During my final Electrical Engineering year, I worked on a very exciting project called Smart Scan. Initiated by a paramedical school in Eindhoven, Netherlands, the project aims to create a smart glove which can provide podiatrists with hard data and improve the orthosis making process.

The pitch video above was part of our submission for an engineering contest in which dozens of other projects participated. Smart Scan ended up receiving the second place prize.

How it works

Medical-grade positioning sensors are used to track the position and orientation of the technician’s fingers, and using software we have developed during this project, the data is filtered and a point cloud of the subject is created and displayed in a CAD program.

The video demonstrates the usage of the system and the current filtering capabilities.

My Contribution

My main contribution to this project was designing the software architecture and implementing the sampling and filtering pipeline. As this project was meant to span multiple semesters and teams, and was very likely to require improvements and changes along the way, modularity and scalability were key requirements.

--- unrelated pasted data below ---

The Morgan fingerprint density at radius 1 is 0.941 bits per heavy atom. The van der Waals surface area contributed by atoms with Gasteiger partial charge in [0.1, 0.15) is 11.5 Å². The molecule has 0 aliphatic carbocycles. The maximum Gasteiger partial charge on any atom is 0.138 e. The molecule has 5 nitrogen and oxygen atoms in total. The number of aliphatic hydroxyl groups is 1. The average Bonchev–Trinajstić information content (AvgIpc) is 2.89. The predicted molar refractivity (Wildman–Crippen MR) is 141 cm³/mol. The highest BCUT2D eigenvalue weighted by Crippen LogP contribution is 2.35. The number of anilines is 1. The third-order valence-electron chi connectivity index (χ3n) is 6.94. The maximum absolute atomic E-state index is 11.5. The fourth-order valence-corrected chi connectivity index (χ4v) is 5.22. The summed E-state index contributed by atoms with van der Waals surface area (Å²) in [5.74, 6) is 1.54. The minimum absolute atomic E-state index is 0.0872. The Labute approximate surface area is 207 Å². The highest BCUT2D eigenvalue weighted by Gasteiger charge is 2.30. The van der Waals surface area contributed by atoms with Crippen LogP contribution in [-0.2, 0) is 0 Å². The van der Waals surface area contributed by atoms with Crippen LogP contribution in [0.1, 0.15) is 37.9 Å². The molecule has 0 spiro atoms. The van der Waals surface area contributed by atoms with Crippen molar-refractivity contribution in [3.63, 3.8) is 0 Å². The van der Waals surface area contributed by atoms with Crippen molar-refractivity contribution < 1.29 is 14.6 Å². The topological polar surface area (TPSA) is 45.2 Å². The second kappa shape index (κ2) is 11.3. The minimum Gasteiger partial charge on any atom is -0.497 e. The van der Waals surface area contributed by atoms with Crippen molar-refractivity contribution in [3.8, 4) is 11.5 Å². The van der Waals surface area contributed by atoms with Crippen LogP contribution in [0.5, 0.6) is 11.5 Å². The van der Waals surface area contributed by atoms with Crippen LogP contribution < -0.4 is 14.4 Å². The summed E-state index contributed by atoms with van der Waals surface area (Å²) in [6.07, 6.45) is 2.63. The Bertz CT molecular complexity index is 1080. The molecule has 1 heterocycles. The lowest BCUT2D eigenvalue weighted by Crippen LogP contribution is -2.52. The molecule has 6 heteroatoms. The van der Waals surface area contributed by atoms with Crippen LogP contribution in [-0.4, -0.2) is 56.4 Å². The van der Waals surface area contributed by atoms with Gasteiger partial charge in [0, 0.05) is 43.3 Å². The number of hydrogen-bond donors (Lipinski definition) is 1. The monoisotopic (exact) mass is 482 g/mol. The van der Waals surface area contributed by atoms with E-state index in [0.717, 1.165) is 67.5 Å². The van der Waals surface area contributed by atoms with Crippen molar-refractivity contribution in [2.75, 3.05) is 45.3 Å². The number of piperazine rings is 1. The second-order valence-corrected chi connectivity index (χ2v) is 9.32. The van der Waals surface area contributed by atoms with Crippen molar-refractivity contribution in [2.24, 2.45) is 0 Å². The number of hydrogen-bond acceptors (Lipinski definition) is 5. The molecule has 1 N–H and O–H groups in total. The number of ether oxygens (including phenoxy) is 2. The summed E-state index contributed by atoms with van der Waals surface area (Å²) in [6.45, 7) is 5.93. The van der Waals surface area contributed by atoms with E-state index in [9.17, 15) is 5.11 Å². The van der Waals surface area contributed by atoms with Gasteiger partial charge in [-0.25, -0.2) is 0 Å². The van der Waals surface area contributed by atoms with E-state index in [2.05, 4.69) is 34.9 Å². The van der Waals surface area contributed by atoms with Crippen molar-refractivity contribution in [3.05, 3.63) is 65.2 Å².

Software Block Design Diagram

The software was implemented as a C++ library which could be used with different frontends (in our case a command line tool and a RhinoCAD plug-in were developed). Of course, an object oriented approach was taken and the sampling process was separated from the filtering stage. This allows for better filtering algorithms to be implemented lated without requiring changes to the rest of the pipeline.

Measurement pipeline


The results produced at the end of this project were more than satisfactory, providing our client with a proof-of-concept prototype and a strong foundation for future work.

Comparison between Smart Scan(white) and an optical scan(green). The average error was found to be 2.9mm, with outliers as far as 25mm.


The work done during this project has also resulted in a research paper which was published in Sensors and is, as of writing this, pending review. The article can be viewed here.